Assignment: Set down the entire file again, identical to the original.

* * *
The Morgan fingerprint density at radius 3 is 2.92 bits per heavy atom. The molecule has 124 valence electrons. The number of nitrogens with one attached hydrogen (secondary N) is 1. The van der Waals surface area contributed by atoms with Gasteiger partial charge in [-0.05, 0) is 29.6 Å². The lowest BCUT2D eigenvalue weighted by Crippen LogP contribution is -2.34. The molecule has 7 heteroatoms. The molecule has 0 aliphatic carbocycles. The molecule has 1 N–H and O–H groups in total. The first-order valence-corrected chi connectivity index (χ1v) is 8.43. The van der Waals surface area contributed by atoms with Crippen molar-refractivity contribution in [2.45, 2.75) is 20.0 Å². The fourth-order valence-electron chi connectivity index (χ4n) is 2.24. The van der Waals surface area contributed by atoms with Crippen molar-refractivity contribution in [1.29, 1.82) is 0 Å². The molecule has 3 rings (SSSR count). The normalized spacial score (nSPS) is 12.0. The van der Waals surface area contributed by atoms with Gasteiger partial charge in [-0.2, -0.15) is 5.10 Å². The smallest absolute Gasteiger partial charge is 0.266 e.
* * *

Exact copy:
The Morgan fingerprint density at radius 3 is 2.92 bits per heavy atom. The molecule has 124 valence electrons. The number of nitrogens with one attached hydrogen (secondary N) is 1. The van der Waals surface area contributed by atoms with Gasteiger partial charge in [-0.05, 0) is 29.6 Å². The lowest BCUT2D eigenvalue weighted by Crippen LogP contribution is -2.34. The molecule has 7 heteroatoms. The molecule has 0 aliphatic carbocycles. The molecule has 1 N–H and O–H groups in total. The first-order valence-corrected chi connectivity index (χ1v) is 8.43. The van der Waals surface area contributed by atoms with Crippen molar-refractivity contribution in [2.45, 2.75) is 20.0 Å². The fourth-order valence-electron chi connectivity index (χ4n) is 2.24. The van der Waals surface area contributed by atoms with Crippen molar-refractivity contribution in [1.29, 1.82) is 0 Å². The molecule has 3 rings (SSSR count). The normalized spacial score (nSPS) is 12.0. The van der Waals surface area contributed by atoms with Gasteiger partial charge in [-0.2, -0.15) is 5.10 Å². The smallest absolute Gasteiger partial charge is 0.266 e.